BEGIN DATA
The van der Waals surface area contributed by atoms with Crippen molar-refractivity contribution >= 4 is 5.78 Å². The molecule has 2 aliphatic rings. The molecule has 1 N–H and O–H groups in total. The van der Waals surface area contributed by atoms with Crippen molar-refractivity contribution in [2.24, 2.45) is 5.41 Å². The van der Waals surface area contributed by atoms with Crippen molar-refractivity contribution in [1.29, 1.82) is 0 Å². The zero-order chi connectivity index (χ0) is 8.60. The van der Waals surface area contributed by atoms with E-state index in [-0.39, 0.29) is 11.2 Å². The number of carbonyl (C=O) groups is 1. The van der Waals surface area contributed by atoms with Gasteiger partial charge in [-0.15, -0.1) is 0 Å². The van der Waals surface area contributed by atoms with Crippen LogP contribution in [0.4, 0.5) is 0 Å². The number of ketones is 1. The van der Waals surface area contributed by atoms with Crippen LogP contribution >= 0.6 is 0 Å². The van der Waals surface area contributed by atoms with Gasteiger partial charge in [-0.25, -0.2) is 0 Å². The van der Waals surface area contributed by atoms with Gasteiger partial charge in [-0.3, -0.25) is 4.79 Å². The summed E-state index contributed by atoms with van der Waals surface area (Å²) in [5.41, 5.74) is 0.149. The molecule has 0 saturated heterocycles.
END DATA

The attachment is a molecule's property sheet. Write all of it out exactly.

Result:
The van der Waals surface area contributed by atoms with Crippen molar-refractivity contribution >= 4 is 5.78 Å². The molecule has 2 aliphatic rings. The molecule has 1 N–H and O–H groups in total. The van der Waals surface area contributed by atoms with Crippen molar-refractivity contribution in [2.24, 2.45) is 5.41 Å². The van der Waals surface area contributed by atoms with Crippen molar-refractivity contribution in [1.29, 1.82) is 0 Å². The zero-order chi connectivity index (χ0) is 8.60. The van der Waals surface area contributed by atoms with E-state index in [-0.39, 0.29) is 11.2 Å². The number of carbonyl (C=O) groups is 1. The van der Waals surface area contributed by atoms with Gasteiger partial charge in [-0.15, -0.1) is 0 Å². The van der Waals surface area contributed by atoms with Crippen LogP contribution in [0.4, 0.5) is 0 Å². The number of ketones is 1. The van der Waals surface area contributed by atoms with Crippen LogP contribution >= 0.6 is 0 Å². The van der Waals surface area contributed by atoms with Gasteiger partial charge in [-0.25, -0.2) is 0 Å². The van der Waals surface area contributed by atoms with Gasteiger partial charge in [-0.3, -0.25) is 4.79 Å². The summed E-state index contributed by atoms with van der Waals surface area (Å²) in [5.41, 5.74) is 0.149. The molecule has 0 saturated heterocycles.